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Croissants, Churros and CheeseAnd just about every other international breakfast from congee to chorizo. In my totally biased and subjective opinion: Australian cafes offer the best breakfast experience in the world. I’ve been around the globe and enjoyed many a brekkie from French croissants to Italian taleggio cheese and salami ciabatta’s and Japanese onigiri. All of these are great but I’ve often been left wanting more. Many people think that Australia doesn’t have a national cuisine and they’re absolutely right. What we do have is the best breakfast culture that can be enjoyed on all days of the week from Maverick Monday to Sleepy Sunday at our local cafes. So, in no particular order, here are my reasons as to why Australian breakfasts are simply the best:

Flavour Fusions

Now I know I started this blog by calling out certain international items as being inferior to the sum of Australian breakfasts. However, Aussie cafes do a smashing job of mixing a range of international foods together from ingredients you wouldn’t normally dream of combining. This can include: Korean kimchi with poached eggs and chorizo, truffled mushroom ragu, congee with pork, bacon and avocado or brown rice porridge with maple syrup and pears. For you the ingredients may not sound like a match made in heaven but Aussie cafes have successfully fused Asian and European food to create an experimental and excellent breakfast experience that is loved by their customers.

Smashed Avo

Smashed AvoIs anyone surprised by this reason? It may not sound impressive but to Australians smashed avocado is practically a part of our identity now. For those who haven’t had the pleasure of having smashed avo on toast then you’re really missing out. By simply introducing a avocado to a piece of toast you’ve made a party and anything else added is simply making the experience inside your mouth more memorable. Take your feta, smoked salmon, poached eggs, tomatoes, bacon, or all of the above and you can just about elevate your taste buds to heaven. It also helps that avocados are healthy. For any Instagram enthusiasts it makes for excellent promotion as well. If this simple food has not been a part of your brekkie then you owe  it to yourself to give it a go to understand why we Australians love our smashed avo on toast.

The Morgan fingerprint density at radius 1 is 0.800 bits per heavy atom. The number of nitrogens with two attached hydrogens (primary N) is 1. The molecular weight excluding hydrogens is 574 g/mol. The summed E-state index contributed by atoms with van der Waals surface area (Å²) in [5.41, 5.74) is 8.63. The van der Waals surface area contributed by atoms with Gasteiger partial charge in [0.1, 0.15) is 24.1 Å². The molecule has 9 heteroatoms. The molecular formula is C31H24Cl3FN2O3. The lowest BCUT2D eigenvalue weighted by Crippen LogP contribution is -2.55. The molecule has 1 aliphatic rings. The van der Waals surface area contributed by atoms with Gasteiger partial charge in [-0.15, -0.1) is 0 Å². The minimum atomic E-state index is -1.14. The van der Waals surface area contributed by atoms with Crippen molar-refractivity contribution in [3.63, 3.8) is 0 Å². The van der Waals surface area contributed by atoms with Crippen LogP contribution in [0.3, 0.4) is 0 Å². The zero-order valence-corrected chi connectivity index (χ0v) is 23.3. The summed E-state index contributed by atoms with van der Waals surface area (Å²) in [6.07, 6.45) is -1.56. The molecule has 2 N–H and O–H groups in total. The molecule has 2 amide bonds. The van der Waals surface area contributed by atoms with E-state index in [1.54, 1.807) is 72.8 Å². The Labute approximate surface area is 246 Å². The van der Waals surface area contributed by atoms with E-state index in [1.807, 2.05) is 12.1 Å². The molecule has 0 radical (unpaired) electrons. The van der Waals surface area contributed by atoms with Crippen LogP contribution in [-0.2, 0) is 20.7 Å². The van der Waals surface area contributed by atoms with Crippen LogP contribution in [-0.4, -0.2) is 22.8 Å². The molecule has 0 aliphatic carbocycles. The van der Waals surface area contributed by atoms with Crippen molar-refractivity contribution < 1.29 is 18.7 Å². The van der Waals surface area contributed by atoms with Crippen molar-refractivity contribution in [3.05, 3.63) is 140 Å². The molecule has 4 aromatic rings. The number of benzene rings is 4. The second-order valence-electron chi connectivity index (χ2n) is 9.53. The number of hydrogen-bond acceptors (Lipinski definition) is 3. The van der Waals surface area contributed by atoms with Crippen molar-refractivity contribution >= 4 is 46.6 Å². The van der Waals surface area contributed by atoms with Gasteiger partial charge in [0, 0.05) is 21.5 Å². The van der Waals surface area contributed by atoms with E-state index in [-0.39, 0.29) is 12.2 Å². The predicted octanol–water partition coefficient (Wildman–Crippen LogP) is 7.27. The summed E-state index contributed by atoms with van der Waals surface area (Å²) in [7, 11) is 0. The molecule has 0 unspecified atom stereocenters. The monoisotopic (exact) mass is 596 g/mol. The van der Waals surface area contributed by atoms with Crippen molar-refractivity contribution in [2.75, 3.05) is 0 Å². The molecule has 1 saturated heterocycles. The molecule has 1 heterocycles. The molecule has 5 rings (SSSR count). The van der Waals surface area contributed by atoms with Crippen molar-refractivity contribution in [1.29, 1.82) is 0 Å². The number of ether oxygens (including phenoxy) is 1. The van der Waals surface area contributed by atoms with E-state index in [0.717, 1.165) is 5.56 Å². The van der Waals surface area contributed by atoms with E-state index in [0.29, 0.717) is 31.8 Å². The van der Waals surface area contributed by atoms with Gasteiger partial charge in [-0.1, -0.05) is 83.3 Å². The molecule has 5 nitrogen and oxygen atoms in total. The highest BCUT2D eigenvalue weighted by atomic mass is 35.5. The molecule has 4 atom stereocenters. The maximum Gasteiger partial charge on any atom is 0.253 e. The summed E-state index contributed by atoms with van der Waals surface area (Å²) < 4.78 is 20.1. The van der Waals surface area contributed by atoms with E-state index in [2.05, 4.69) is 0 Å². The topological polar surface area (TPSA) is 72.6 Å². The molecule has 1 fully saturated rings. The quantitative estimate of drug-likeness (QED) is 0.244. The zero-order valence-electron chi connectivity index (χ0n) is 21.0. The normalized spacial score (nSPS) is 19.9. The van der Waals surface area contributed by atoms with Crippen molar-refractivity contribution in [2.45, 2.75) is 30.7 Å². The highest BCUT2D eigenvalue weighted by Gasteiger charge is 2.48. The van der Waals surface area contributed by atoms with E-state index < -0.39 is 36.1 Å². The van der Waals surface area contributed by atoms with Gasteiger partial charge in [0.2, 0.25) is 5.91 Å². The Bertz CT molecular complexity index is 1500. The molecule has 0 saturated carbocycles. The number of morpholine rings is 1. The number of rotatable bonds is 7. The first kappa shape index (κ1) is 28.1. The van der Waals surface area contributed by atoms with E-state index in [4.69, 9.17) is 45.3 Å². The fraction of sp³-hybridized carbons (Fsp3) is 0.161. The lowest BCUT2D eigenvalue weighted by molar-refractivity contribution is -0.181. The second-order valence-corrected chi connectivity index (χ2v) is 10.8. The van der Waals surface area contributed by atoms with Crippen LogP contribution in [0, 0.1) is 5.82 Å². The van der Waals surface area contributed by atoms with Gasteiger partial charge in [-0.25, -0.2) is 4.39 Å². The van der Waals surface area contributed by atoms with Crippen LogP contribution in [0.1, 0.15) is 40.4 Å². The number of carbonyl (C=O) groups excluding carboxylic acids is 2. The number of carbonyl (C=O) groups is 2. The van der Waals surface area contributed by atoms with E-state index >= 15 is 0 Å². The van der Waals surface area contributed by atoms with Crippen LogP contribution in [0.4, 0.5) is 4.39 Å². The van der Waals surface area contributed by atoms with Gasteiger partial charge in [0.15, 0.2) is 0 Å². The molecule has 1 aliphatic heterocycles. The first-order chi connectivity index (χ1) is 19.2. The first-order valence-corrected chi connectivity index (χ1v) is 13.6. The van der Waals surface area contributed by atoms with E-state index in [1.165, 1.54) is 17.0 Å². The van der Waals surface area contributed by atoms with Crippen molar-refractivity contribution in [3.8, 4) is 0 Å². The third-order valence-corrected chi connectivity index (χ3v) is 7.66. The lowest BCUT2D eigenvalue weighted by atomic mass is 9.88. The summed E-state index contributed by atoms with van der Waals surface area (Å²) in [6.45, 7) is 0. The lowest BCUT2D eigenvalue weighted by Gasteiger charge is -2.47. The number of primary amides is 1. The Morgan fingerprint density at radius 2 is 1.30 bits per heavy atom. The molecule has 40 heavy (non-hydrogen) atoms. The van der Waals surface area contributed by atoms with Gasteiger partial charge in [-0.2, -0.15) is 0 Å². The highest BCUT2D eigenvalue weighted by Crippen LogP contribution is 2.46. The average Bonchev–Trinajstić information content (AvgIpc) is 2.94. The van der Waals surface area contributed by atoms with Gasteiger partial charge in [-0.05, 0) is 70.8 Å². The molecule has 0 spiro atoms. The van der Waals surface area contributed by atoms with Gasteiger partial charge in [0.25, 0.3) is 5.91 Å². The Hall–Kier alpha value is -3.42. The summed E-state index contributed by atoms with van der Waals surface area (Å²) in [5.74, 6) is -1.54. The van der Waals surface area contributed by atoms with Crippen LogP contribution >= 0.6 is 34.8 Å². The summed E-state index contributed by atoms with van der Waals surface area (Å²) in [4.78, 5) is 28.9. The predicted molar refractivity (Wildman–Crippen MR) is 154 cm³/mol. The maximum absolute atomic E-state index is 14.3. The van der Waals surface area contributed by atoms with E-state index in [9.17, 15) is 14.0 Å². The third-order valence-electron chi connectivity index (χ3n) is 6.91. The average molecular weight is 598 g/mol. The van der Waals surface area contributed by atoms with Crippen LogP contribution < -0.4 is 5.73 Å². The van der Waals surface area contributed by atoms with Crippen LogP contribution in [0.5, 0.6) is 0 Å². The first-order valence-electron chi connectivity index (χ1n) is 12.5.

Australian Coffee

Australian CoffeeIt is my humble opinion that Australian coffee is amazing. Actually, it’s the best in the world. We may not have a national cuisine but we do have a national all-day beverage. Growing up in Australia has meant that for many of us locals we don’t realise how lucky we are to have coffee as good as it is here. With baristas being able to churn out amazing cappuccinos, flat whites, long blacks, espressos and the hipster ristrettos it means that everyone’s happy… unless it’s cold and the espresso beans have been replaced with decaf.

Options, Options and Options

Options, Options and OptionsJust so we’re on the same page, when I write a “range of options” I don’t mean a menu bursting with a ridiculously large number of breakfast choices. What I’m referring to is the range of different café experiences that are offered in Australia. From your traditional eggs on toast at your local café to acai bowls from your Bare Naked Bowls to your really intriguing venues with peanut butter coming straight out of a tap from the Peanut Butter Bar, there’s variety for everyone.

They’re Spreading like Vegemite on Toast

Vegemite-on-ToastAustralia’s not the only country to enjoy our café culture. Turns out that our cafes in New York have been doing very well and the locals are enjoying more than just the smashed avo and flat white experience. Take the Two Hands café in New York. The owners, Giles Russell and Henry Roberts had a vision for making their mark in New York: They wanted to introduce Australian coffee to New York whilst also creating a sense of community that was unique to Aussie cafes. They’ve been able to grow their business successfully. Another café owner, Nick Stone the founder and chief executive of Bluestone Lane in New York, realised that what Aussie cafes offered is a chance for us to “disconnect” from our issues and allowed us to reconnect with people. This is what makes Aussie cafes and their breakfast culture unique is that it offers an excellent meeting point for people to come together and to create a sense of community.